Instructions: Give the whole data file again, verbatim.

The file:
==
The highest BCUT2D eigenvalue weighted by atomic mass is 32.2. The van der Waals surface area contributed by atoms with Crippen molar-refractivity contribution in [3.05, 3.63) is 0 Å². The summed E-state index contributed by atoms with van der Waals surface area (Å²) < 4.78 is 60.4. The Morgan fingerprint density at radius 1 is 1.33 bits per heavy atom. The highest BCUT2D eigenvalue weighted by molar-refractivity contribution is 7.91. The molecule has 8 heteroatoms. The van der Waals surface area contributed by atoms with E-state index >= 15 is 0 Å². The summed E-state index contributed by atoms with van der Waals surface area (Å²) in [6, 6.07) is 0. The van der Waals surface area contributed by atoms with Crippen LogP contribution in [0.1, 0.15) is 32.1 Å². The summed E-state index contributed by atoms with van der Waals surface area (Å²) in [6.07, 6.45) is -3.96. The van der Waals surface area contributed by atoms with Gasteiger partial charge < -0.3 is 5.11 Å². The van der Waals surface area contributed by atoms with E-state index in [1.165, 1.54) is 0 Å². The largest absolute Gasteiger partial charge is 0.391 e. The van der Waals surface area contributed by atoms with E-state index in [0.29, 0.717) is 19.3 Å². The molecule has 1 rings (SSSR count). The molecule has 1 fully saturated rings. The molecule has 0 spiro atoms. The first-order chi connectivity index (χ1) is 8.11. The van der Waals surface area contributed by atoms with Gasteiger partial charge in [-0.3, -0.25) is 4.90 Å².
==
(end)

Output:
The highest BCUT2D eigenvalue weighted by atomic mass is 32.2. The van der Waals surface area contributed by atoms with Crippen molar-refractivity contribution in [3.05, 3.63) is 0 Å². The summed E-state index contributed by atoms with van der Waals surface area (Å²) < 4.78 is 60.4. The Morgan fingerprint density at radius 1 is 1.33 bits per heavy atom. The highest BCUT2D eigenvalue weighted by molar-refractivity contribution is 7.91. The molecule has 8 heteroatoms. The van der Waals surface area contributed by atoms with E-state index >= 15 is 0 Å². The summed E-state index contributed by atoms with van der Waals surface area (Å²) in [6, 6.07) is 0. The van der Waals surface area contributed by atoms with Crippen LogP contribution in [0.1, 0.15) is 32.1 Å². The summed E-state index contributed by atoms with van der Waals surface area (Å²) in [6.07, 6.45) is -3.96. The van der Waals surface area contributed by atoms with Gasteiger partial charge < -0.3 is 5.11 Å². The van der Waals surface area contributed by atoms with E-state index in [1.165, 1.54) is 0 Å². The largest absolute Gasteiger partial charge is 0.391 e. The van der Waals surface area contributed by atoms with E-state index in [0.29, 0.717) is 19.3 Å². The molecule has 1 rings (SSSR count). The molecule has 1 fully saturated rings. The molecule has 0 spiro atoms. The first-order chi connectivity index (χ1) is 8.11. The van der Waals surface area contributed by atoms with Gasteiger partial charge in [-0.3, -0.25) is 4.90 Å².